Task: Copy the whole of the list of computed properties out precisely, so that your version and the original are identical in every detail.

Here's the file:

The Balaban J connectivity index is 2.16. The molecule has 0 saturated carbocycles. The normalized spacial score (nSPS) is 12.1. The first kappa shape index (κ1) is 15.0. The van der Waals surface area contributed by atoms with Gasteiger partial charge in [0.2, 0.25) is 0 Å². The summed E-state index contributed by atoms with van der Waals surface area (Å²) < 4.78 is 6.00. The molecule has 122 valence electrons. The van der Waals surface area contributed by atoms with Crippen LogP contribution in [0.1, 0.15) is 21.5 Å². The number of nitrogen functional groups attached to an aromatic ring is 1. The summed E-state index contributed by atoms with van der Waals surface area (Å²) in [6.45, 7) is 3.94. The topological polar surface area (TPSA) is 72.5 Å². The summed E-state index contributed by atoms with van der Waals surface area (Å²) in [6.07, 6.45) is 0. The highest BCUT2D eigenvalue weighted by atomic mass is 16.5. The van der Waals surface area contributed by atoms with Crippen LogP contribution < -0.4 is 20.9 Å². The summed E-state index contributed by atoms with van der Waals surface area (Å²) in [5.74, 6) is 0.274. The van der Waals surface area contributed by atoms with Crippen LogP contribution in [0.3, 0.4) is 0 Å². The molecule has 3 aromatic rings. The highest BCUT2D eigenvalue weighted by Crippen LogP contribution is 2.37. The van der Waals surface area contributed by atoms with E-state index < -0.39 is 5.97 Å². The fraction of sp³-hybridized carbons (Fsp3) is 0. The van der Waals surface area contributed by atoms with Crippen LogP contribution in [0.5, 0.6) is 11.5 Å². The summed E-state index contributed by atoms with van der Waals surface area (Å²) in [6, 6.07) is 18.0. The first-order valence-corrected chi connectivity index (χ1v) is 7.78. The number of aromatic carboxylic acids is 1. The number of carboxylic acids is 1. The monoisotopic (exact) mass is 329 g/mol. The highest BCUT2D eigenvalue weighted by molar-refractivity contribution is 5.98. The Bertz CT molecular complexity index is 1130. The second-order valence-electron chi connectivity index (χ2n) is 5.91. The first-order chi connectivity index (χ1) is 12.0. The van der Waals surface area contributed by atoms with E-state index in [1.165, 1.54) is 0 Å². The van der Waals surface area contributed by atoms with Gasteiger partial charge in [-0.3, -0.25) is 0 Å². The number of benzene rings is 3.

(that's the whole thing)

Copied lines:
The Balaban J connectivity index is 2.16. The molecule has 0 saturated carbocycles. The normalized spacial score (nSPS) is 12.1. The first kappa shape index (κ1) is 15.0. The van der Waals surface area contributed by atoms with Gasteiger partial charge in [0.2, 0.25) is 0 Å². The summed E-state index contributed by atoms with van der Waals surface area (Å²) < 4.78 is 6.00. The molecule has 122 valence electrons. The van der Waals surface area contributed by atoms with Crippen LogP contribution in [0.1, 0.15) is 21.5 Å². The number of nitrogen functional groups attached to an aromatic ring is 1. The summed E-state index contributed by atoms with van der Waals surface area (Å²) in [6.45, 7) is 3.94. The topological polar surface area (TPSA) is 72.5 Å². The summed E-state index contributed by atoms with van der Waals surface area (Å²) in [6.07, 6.45) is 0. The highest BCUT2D eigenvalue weighted by atomic mass is 16.5. The van der Waals surface area contributed by atoms with Crippen LogP contribution < -0.4 is 20.9 Å². The summed E-state index contributed by atoms with van der Waals surface area (Å²) in [5.74, 6) is 0.274. The van der Waals surface area contributed by atoms with Crippen LogP contribution in [0.3, 0.4) is 0 Å². The molecule has 3 aromatic rings. The highest BCUT2D eigenvalue weighted by Crippen LogP contribution is 2.37. The van der Waals surface area contributed by atoms with E-state index < -0.39 is 5.97 Å². The fraction of sp³-hybridized carbons (Fsp3) is 0. The van der Waals surface area contributed by atoms with Crippen LogP contribution in [0.5, 0.6) is 11.5 Å². The summed E-state index contributed by atoms with van der Waals surface area (Å²) in [6, 6.07) is 18.0. The first-order valence-corrected chi connectivity index (χ1v) is 7.78. The number of aromatic carboxylic acids is 1. The number of carboxylic acids is 1. The monoisotopic (exact) mass is 329 g/mol. The highest BCUT2D eigenvalue weighted by molar-refractivity contribution is 5.98. The Bertz CT molecular complexity index is 1130. The second-order valence-electron chi connectivity index (χ2n) is 5.91. The first-order chi connectivity index (χ1) is 12.0. The van der Waals surface area contributed by atoms with E-state index in [1.165, 1.54) is 0 Å². The van der Waals surface area contributed by atoms with Gasteiger partial charge in [-0.3, -0.25) is 0 Å². The number of benzene rings is 3.